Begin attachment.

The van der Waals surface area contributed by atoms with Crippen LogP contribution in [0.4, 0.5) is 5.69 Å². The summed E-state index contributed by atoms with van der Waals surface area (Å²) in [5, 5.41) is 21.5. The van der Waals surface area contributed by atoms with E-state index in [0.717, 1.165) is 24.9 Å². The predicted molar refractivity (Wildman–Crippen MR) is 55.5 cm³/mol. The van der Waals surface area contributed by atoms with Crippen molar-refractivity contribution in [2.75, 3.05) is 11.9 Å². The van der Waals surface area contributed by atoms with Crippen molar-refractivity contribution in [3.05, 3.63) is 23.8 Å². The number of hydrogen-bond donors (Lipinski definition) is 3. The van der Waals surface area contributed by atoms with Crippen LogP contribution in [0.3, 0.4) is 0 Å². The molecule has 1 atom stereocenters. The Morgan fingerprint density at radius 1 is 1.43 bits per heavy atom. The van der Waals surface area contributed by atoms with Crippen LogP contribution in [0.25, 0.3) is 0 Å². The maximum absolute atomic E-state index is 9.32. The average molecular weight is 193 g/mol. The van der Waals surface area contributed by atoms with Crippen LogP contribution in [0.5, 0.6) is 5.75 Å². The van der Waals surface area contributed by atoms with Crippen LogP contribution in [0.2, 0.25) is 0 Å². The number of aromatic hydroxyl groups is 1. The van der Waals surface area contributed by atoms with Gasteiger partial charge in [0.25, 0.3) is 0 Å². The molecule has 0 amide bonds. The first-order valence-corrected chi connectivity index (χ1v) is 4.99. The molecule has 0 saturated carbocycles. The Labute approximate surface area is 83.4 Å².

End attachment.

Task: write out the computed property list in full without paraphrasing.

The van der Waals surface area contributed by atoms with Crippen LogP contribution in [0.4, 0.5) is 5.69 Å². The summed E-state index contributed by atoms with van der Waals surface area (Å²) in [5, 5.41) is 21.5. The van der Waals surface area contributed by atoms with E-state index in [0.717, 1.165) is 24.9 Å². The predicted molar refractivity (Wildman–Crippen MR) is 55.5 cm³/mol. The van der Waals surface area contributed by atoms with Crippen molar-refractivity contribution in [2.75, 3.05) is 11.9 Å². The van der Waals surface area contributed by atoms with Crippen molar-refractivity contribution in [3.05, 3.63) is 23.8 Å². The number of hydrogen-bond donors (Lipinski definition) is 3. The van der Waals surface area contributed by atoms with Crippen LogP contribution in [0.3, 0.4) is 0 Å². The molecule has 1 atom stereocenters. The Morgan fingerprint density at radius 1 is 1.43 bits per heavy atom. The van der Waals surface area contributed by atoms with Crippen LogP contribution in [0.25, 0.3) is 0 Å². The maximum absolute atomic E-state index is 9.32. The average molecular weight is 193 g/mol. The van der Waals surface area contributed by atoms with Crippen LogP contribution in [0.5, 0.6) is 5.75 Å². The van der Waals surface area contributed by atoms with Crippen LogP contribution in [0.2, 0.25) is 0 Å². The number of aromatic hydroxyl groups is 1. The van der Waals surface area contributed by atoms with Gasteiger partial charge in [0.25, 0.3) is 0 Å². The molecule has 0 amide bonds. The first-order valence-corrected chi connectivity index (χ1v) is 4.99. The molecule has 0 saturated carbocycles. The Labute approximate surface area is 83.4 Å².